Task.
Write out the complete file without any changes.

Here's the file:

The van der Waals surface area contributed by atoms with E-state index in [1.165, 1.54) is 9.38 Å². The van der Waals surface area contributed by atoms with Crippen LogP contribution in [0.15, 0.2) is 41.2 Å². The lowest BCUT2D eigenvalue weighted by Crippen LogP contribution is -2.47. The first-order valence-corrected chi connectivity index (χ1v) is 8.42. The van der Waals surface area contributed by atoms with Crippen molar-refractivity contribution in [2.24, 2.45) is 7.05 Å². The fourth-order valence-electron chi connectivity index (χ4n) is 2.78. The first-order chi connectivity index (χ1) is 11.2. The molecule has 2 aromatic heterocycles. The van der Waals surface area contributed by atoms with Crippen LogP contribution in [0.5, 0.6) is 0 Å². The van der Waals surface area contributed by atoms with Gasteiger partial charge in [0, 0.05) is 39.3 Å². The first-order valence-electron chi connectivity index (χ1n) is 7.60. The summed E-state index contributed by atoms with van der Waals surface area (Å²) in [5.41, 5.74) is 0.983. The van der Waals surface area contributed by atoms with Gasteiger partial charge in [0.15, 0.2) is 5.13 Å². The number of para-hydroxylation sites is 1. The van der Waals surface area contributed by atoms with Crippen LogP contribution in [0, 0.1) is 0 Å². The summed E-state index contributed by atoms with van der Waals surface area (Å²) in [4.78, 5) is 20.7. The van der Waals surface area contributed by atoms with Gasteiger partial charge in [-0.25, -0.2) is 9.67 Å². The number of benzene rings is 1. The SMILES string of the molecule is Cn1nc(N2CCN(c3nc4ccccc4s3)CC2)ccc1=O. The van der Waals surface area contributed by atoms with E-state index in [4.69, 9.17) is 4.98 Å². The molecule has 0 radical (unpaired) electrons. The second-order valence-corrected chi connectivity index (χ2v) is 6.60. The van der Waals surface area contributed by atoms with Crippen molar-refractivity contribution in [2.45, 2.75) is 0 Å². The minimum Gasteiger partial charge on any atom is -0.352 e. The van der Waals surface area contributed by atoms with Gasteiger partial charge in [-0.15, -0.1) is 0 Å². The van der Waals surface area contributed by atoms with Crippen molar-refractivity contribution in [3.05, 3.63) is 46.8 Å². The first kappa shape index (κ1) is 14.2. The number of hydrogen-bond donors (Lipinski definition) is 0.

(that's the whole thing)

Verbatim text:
The van der Waals surface area contributed by atoms with E-state index in [1.165, 1.54) is 9.38 Å². The van der Waals surface area contributed by atoms with Crippen LogP contribution in [0.15, 0.2) is 41.2 Å². The lowest BCUT2D eigenvalue weighted by Crippen LogP contribution is -2.47. The first-order valence-corrected chi connectivity index (χ1v) is 8.42. The van der Waals surface area contributed by atoms with Crippen molar-refractivity contribution in [2.24, 2.45) is 7.05 Å². The fourth-order valence-electron chi connectivity index (χ4n) is 2.78. The first-order chi connectivity index (χ1) is 11.2. The molecule has 2 aromatic heterocycles. The van der Waals surface area contributed by atoms with Crippen LogP contribution in [0.5, 0.6) is 0 Å². The van der Waals surface area contributed by atoms with Gasteiger partial charge in [0, 0.05) is 39.3 Å². The first-order valence-electron chi connectivity index (χ1n) is 7.60. The summed E-state index contributed by atoms with van der Waals surface area (Å²) in [5.41, 5.74) is 0.983. The van der Waals surface area contributed by atoms with Gasteiger partial charge in [0.15, 0.2) is 5.13 Å². The number of para-hydroxylation sites is 1. The van der Waals surface area contributed by atoms with Crippen LogP contribution in [0, 0.1) is 0 Å². The summed E-state index contributed by atoms with van der Waals surface area (Å²) in [4.78, 5) is 20.7. The van der Waals surface area contributed by atoms with Gasteiger partial charge in [-0.25, -0.2) is 9.67 Å². The number of benzene rings is 1. The SMILES string of the molecule is Cn1nc(N2CCN(c3nc4ccccc4s3)CC2)ccc1=O. The van der Waals surface area contributed by atoms with E-state index in [4.69, 9.17) is 4.98 Å². The molecule has 0 radical (unpaired) electrons. The second-order valence-corrected chi connectivity index (χ2v) is 6.60. The van der Waals surface area contributed by atoms with Crippen molar-refractivity contribution in [2.45, 2.75) is 0 Å². The minimum Gasteiger partial charge on any atom is -0.352 e. The van der Waals surface area contributed by atoms with Gasteiger partial charge in [-0.15, -0.1) is 0 Å². The van der Waals surface area contributed by atoms with Crippen molar-refractivity contribution in [3.05, 3.63) is 46.8 Å². The first kappa shape index (κ1) is 14.2. The number of hydrogen-bond donors (Lipinski definition) is 0.